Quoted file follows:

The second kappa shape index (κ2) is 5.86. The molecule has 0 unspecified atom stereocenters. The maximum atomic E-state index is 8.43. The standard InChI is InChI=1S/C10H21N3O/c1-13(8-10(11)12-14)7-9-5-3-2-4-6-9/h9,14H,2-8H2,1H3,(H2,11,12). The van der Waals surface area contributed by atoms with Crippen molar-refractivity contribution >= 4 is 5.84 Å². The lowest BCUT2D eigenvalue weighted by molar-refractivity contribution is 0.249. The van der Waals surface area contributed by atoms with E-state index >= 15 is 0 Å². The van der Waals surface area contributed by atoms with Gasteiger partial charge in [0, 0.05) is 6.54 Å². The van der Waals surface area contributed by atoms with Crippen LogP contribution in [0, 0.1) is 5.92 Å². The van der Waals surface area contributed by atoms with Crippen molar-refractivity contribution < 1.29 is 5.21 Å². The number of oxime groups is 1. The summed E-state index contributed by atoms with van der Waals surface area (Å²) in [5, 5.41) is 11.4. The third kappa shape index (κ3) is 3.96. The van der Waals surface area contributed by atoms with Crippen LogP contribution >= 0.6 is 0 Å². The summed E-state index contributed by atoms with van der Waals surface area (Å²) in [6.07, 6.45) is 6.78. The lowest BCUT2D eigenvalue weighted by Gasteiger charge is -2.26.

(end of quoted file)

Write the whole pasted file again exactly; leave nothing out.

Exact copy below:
The second kappa shape index (κ2) is 5.86. The molecule has 0 unspecified atom stereocenters. The maximum atomic E-state index is 8.43. The standard InChI is InChI=1S/C10H21N3O/c1-13(8-10(11)12-14)7-9-5-3-2-4-6-9/h9,14H,2-8H2,1H3,(H2,11,12). The van der Waals surface area contributed by atoms with Crippen molar-refractivity contribution >= 4 is 5.84 Å². The lowest BCUT2D eigenvalue weighted by molar-refractivity contribution is 0.249. The van der Waals surface area contributed by atoms with E-state index >= 15 is 0 Å². The van der Waals surface area contributed by atoms with Gasteiger partial charge in [0, 0.05) is 6.54 Å². The van der Waals surface area contributed by atoms with Crippen LogP contribution in [0, 0.1) is 5.92 Å². The van der Waals surface area contributed by atoms with Crippen molar-refractivity contribution < 1.29 is 5.21 Å². The number of oxime groups is 1. The summed E-state index contributed by atoms with van der Waals surface area (Å²) in [5, 5.41) is 11.4. The third kappa shape index (κ3) is 3.96. The van der Waals surface area contributed by atoms with Crippen LogP contribution >= 0.6 is 0 Å². The summed E-state index contributed by atoms with van der Waals surface area (Å²) in [6.07, 6.45) is 6.78. The lowest BCUT2D eigenvalue weighted by Gasteiger charge is -2.26.